Thursday, September 13, 2012

Link Round Up

I've been reading some great articles and posts around the interwebz lately, and thought I'd share some with you all. Nothing like sharing the love!

Libraries: They're about builing stronger, more just communities Well. I'm a lawyer, and a library lover, so of course I think this is fantastic: "This fall, Pro Bono Net is producing four national training webinars for public and public law librarians about free, online resources for people with legal needs. The Libraries and Access to Justice Webinar Series kicks off this Thursday, Sept. 13, with an overview of the legal information needs among low-income Americans and why libraries are essential partners in access to justice."

O. Henry postage stamp
O. Henry Pardon Application This post is from a Texas law blog I like. The blogger has been on a mission to posthumously pardon O. Henry, short story writer extraordinaire. "The pardon petition idea first bubbled to the surface after President Obama quoted the great writer last year while pardoning a pair of Thanksgiving turkeys in an annual ritual that IMO makes a mockery of  executive clemency powers. The Constitution's framers considered a pivotal check and balance to excesses of the criminal justice system. In Federalist Paper #74, Alexander Hamilton wrote that, "The criminal code of every country partakes so much of necessary severity, that without an easy access to exceptions in favor of unfortunate guilt, justice would wear a countenance too sanguinary and cruel." In modern times, though, executive clemency, especially at the federal level, has itself become a cruel joke to those who seek it."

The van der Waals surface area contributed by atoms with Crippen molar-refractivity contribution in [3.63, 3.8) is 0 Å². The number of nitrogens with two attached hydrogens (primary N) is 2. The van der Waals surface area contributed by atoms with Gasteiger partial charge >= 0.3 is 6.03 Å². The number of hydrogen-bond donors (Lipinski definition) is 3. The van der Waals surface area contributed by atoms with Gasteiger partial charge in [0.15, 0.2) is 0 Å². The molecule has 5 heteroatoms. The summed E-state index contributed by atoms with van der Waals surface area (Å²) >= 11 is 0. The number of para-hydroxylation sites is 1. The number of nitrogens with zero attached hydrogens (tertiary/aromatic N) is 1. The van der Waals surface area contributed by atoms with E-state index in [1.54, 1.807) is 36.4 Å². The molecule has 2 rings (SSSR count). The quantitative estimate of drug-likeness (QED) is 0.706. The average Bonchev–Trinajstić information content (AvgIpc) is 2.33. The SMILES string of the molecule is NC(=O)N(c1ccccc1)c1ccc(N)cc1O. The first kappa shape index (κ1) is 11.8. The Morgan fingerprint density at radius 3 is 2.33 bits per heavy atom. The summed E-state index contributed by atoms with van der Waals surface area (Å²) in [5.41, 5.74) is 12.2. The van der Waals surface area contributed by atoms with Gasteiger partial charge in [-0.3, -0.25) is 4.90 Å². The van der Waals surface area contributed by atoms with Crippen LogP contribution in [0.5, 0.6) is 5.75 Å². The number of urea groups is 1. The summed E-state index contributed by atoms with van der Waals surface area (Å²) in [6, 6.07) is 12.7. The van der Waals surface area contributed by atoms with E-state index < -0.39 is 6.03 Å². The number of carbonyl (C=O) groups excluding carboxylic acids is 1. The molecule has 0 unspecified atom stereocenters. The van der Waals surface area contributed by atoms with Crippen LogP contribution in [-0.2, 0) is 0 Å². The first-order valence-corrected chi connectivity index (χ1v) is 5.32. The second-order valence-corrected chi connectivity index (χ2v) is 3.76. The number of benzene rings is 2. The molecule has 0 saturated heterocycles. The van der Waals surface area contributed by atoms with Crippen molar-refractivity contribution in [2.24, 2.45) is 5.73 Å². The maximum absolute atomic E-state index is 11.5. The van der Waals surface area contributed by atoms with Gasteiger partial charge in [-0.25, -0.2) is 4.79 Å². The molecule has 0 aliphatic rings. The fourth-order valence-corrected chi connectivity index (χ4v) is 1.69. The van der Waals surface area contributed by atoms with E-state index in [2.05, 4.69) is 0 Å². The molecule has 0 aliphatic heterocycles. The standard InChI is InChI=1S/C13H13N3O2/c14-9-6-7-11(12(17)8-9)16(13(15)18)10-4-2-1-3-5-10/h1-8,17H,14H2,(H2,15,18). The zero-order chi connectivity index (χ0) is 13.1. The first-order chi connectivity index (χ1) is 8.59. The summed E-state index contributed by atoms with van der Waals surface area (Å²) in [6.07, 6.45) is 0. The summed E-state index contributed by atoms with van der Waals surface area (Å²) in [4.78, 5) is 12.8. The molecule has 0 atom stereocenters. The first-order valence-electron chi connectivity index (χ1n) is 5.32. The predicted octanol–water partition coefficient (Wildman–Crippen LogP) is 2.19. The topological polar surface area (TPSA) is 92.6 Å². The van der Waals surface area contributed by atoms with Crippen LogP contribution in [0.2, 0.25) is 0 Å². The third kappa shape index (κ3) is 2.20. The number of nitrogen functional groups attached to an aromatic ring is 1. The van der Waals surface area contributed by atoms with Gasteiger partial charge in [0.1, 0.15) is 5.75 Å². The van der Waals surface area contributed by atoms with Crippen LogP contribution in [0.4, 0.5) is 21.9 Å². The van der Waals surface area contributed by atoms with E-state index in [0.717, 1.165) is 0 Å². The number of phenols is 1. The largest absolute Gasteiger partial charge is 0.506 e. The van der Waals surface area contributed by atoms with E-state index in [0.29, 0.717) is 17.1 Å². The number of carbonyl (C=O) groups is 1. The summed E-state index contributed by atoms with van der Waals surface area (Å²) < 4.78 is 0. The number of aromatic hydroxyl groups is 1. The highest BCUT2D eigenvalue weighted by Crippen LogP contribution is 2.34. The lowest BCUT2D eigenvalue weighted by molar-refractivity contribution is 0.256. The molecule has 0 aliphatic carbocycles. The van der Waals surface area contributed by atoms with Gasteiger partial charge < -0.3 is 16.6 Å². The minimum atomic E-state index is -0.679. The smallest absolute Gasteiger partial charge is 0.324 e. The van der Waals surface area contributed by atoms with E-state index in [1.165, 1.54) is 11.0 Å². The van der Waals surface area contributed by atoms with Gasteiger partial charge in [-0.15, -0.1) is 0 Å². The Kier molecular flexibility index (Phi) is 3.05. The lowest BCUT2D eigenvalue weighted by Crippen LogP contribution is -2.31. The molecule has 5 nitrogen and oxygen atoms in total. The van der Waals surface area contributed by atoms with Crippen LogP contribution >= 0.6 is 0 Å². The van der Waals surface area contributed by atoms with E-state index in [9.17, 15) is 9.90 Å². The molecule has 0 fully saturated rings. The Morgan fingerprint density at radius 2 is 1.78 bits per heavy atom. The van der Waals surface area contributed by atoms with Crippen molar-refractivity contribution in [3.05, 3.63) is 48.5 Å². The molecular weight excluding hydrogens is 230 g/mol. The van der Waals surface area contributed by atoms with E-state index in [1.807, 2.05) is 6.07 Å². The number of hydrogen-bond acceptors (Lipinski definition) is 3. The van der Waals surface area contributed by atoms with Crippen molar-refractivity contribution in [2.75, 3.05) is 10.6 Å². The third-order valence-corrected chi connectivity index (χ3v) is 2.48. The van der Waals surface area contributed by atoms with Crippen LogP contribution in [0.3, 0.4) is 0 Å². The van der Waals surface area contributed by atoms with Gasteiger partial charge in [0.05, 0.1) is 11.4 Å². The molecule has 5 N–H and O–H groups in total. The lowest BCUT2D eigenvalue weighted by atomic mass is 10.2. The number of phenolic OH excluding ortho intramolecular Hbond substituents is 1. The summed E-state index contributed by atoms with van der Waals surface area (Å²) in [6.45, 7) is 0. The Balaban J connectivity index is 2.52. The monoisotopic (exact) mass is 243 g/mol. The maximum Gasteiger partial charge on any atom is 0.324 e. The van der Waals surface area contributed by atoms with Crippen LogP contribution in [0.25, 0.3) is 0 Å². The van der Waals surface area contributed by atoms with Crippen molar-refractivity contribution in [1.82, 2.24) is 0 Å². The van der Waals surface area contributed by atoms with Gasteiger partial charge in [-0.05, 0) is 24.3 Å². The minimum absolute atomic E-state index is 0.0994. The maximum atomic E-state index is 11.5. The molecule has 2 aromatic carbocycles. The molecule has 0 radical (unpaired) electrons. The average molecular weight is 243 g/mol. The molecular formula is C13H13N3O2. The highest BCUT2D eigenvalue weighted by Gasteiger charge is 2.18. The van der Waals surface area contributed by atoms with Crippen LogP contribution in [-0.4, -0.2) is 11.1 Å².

Interested in signing your name in support? Here's the petition.

The (Imagined) Woman Reader and Male Anxiety Jenny McPhee writes "Male anxiety about the woman reader is as old as reading itself. In Belinda Jack's new book The Woman Reader, she meticulously explores the manifestation of this anxiousness historically. Some men encouraged and cultivated their women readers: Ovid created characters such as Byblis and Philomela to show his empathy for the female plight. Others, such as Lucian and Juvenal, wrote biting satires expressing their disgust for literate and intelligent women.... Rousseau, in his Émile: or, On Education, wrote that women should read and "cultivate their minds" but only enough to please their husbands. The eighteenth-century writer Samuel Richardson had an extensive female readership and kept up correspondence with them, often asking for their input and opinions. "My acquaintance lies chiefly among the ladies," he wrote, "I care not who knows it.""
If you want to read some of McPhee's fiction, I recommend No Ordinary Matter, which I read and reviewed earlier this year.

1 comment:

Anonymous said...

Video games has quickly overtaken the world. People everywhere find it enjoyable, relaxing, competitive and even educational! There is something for everyone in the world of video games. This article has some suggestions on how to get more out of your online gaming experience.